How does Donne use wit and startling imagery in his poems "Batter My Heart" and "The Flea"?
In "Batter My Heart, three-person'd God," Donne draws liberally upon biblical imagery in calling upon the Almighty to take hold of and consume him. The opening quatrain is replete with verbs suggesting a variety of work-related activities:
Your force to break, blow, burn, and make me new.
Some critics have seen this line as an allusion to certain verses in the Bible, such as Isaiah 48:10, in which the image of the furnace is used as a metaphor for how the human soul is shaped by God. The speaker of the poem wants God to take hold of him, an unworthy sinner, like a piece of metal and forge his soul anew in the furnace of affliction.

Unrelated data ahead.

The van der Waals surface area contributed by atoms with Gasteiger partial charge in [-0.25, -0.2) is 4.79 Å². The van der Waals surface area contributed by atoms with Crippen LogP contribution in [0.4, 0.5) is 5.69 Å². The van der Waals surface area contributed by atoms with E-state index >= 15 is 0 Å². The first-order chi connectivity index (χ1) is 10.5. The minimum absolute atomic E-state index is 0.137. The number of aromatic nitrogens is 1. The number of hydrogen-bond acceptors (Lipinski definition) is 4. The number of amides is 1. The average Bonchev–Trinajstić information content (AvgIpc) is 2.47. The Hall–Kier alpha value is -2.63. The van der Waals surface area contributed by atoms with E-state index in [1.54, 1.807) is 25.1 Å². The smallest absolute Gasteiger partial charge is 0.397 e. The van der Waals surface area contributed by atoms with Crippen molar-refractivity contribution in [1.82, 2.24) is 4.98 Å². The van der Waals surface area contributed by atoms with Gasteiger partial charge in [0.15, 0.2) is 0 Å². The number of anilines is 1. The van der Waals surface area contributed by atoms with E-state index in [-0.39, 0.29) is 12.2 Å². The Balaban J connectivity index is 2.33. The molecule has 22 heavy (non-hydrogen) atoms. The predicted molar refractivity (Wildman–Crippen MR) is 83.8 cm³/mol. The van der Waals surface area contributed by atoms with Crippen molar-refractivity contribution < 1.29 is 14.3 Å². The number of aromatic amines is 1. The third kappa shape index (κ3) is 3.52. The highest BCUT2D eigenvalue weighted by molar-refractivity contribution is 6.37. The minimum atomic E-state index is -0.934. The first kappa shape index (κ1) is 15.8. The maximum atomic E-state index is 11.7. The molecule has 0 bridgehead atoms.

An even more striking image comes in the next quatrain. Here, the central image is that of a besieged town. What makes this image all the more arresting is that, from within the walls of that town (i.e., the speaker's heart), so to speak, comes a loud, insistent call to break down the gates. God is envisaged here as an almighty battering-ram, responding to an S.O.S....
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